It was
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Lee Dunning
Apr 07, 2013 rated it really liked it  ·  review of another edition
Didn't agree 100% with her before and after versions, and in a couple of instances she dropped a section she'd been using as an example and used something else, which negated the whole point of using an example, but overall I liked this book a lot. I found it easy to read, accessible, and lively enough to keep my attention.
Val Lori
Oct 22, 2018 rated it it was amazing
For a book now written almost 20 year ago, it’s pack with so much rich and relevant information for fiction writers. I loved the examples and plain language instructions. I am so happy to have stumbled upon it. It’s going to be my description bible for a long while!
Terri
May 16, 2011 rated it really liked it
This is the best writing advice book I've read. What I particularly like is the provisiion of "before" and "after" examples of every technique described - the examples make what the author is saying real and easy to understand.
Leon Aldrich
Nov 29, 2011 rated it it was amazing
Shelves: writing
This is one book on the craft of writing that holds a special place on my shelf and one I will reread several times over.
Katherine Scott
Jun 25, 2018 rated it really liked it
This book won't blow you away, but it may improve your writing. The topic is description as applied to many basic writing topics. There are many insightful examples. The book also contained one of the best explanations of the difference between third person omniscient and third person limited POV. Overall I would say it was worth the time it took to read.
Doug Farren
Apr 11, 2019 rated it it was amazing
Part of the Elements of Fiction Writing series published by Writer's Digest Books. If you are an aspiring writer or just want to brush up on your writing skills, then this book will prove to be a valuable guide. Clear, concise, and filled with informative and excellent examples.
Claudia
Feb 20, 2018 rated it it was amazing
Great reading! Never boring and fit for every writer. English is not my first language so some books don't really apply to me, but this one was so good.
Must read for every writer, no matter if you're writing a novel or just fanfics.
T. Alan Newton
Mar 05, 2019 rated it really liked it
A good overview but seems a bit odd to have no exercises.
Kevin
May 10, 2019 rated it it was amazing
To all writers out there, this is a must-read.
abdiwahab Ahmed
Feb 09, 2018 rated it it was amazing
This book attracted me so much i could not put down til i gonna finish one Hour -i recommended this book any one likes to be writer read it
Christi Frey
Feb 22, 2017 rated it really liked it
You know how you hated reading good books in English class because you'd be forced to dissect them after, to the point where all but the most subtle metaphor seems ham-handed and melodramatic? And you try to avoid clichéd description like the plague in your own writing, which results in recurring spates of "what does this look like" and "needs more description" comments from your CPs? No? Just me?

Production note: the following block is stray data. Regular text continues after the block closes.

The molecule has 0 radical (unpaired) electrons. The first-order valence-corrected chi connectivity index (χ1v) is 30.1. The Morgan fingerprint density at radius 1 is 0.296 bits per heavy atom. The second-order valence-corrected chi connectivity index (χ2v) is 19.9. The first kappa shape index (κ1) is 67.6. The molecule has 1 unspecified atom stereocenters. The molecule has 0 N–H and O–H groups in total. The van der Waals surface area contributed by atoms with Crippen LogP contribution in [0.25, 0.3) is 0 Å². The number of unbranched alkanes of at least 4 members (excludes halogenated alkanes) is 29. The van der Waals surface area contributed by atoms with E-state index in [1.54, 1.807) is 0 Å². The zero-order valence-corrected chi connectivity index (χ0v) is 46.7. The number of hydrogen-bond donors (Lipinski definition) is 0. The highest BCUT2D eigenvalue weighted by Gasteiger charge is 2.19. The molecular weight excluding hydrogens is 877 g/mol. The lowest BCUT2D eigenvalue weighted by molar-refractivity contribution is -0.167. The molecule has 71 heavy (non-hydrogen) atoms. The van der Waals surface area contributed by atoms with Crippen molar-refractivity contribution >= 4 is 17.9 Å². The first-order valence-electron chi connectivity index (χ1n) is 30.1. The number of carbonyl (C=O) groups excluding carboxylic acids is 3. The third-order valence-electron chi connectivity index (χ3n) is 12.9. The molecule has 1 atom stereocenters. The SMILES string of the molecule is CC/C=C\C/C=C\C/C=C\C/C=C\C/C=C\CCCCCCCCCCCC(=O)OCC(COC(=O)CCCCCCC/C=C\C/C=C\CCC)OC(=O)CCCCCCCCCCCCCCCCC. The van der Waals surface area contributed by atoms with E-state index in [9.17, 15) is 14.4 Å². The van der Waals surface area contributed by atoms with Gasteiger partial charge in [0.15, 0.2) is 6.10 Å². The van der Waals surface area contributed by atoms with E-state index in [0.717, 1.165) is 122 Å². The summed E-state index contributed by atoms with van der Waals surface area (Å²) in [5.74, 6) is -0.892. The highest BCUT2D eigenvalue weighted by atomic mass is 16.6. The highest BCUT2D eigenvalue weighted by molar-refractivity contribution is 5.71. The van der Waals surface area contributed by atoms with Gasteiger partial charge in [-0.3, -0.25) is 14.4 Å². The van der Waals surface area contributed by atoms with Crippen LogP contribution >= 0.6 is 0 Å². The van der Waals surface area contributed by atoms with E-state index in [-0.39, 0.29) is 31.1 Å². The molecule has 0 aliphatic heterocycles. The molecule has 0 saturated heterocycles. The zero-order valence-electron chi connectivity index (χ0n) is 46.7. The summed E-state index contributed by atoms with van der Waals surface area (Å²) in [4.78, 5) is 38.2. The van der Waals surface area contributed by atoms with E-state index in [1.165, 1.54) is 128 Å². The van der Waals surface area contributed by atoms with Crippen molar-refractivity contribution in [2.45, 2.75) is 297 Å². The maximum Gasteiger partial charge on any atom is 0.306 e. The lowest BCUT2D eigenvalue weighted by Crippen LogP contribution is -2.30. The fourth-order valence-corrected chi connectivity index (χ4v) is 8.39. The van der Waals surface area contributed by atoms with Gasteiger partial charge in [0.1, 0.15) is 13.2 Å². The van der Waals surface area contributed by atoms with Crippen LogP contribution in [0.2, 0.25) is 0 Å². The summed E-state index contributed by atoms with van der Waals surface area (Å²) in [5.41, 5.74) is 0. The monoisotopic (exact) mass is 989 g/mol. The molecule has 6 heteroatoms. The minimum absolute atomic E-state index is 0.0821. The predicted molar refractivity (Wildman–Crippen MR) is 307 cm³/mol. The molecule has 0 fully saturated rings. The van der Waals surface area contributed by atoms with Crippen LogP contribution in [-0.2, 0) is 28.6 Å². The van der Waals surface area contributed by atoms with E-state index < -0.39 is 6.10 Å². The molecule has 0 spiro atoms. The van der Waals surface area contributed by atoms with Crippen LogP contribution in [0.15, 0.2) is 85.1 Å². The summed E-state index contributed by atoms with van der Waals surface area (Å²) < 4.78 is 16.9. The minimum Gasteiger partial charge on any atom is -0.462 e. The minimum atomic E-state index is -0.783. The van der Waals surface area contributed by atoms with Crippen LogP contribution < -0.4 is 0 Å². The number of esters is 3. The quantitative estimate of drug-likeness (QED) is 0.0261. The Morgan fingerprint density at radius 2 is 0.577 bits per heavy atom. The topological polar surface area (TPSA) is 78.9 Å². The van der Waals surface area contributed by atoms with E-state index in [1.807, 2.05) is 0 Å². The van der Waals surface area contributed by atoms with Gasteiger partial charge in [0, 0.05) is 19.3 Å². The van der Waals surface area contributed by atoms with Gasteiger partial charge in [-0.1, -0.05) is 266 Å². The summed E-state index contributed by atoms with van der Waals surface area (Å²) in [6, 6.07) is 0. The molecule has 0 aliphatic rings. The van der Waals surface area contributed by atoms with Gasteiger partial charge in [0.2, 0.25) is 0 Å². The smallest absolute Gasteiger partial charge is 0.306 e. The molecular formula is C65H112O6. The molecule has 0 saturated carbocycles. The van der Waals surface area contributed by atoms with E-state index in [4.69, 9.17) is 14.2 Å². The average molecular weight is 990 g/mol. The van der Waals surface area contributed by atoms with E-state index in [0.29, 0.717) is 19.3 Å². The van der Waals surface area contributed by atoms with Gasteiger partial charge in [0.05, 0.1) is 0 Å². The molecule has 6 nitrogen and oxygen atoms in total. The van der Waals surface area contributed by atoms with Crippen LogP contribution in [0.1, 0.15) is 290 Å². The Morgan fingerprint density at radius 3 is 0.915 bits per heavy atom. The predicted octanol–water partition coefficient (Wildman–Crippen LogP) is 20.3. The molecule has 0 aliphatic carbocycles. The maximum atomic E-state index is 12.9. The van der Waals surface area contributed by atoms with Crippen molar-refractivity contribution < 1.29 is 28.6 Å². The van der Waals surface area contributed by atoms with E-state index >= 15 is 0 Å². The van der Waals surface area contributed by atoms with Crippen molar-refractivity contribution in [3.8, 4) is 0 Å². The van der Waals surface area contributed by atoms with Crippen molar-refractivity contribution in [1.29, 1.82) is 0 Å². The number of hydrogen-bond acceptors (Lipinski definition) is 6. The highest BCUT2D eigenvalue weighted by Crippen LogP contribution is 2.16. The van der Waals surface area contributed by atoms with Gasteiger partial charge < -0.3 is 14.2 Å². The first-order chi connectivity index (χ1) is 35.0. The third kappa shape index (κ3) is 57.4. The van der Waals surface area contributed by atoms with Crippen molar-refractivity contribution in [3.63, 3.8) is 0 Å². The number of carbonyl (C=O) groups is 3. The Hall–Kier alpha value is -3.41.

(view spoiler)
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Lisa (Harmonybites)
Apr 30, 2010 rated it really liked it
An acquiring editor who had a blog on writing for newbies said that perhaps nothing separated amateur from professional fiction as a paucity of description. That what you find in professional fiction above all is a wealth of sensory details that immerse the reader in the author's world. He even suggested trying to evoke every five senses within every two pages--I've tried it--it's not as easy as it sounds, especially since as Wood puts it, I'm at the Puritan rather than the Baroque end of the ...more
Wendy Christopher
I've been waiting for a book like this.

There are a metric ton of books out there about the craft of writing that cover the fundamentals; story structure, plotting, the process from outlining to finished novel... they're great, but sometimes you need help with the smaller-picture (but no less important) aspects of creating great stories. Description is one of those aspects. It's often (wrongly) assumed that writing description well is something writers just pick up by osmosis while they're
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Geoff Lynas
Learned a few new things from this book. Elements of writing that Monica Wood calls "telling detail" and "pathetic fallacy". Lots of good examples and suggestions on how to use description effectively. Some were not so brilliant - which could be down to my taste. She almost lost me right at the end with a truly dreadful bit of writing as example of how to write sensory description (again - maybe matter of taste) but saved the day, and the book, with chapter Nine, a glossary of hints and tips. ...more
Taka
Good!

This is a solid book on that part of the craft a lot of people have problems with. In particular, I've learned how to avoid melodrama, describe emotion compellingly, and using narrative and scene effectively. Those being my weaknesses at the moment, Monica Wood's practical tips have definitely helped me in dealing with them.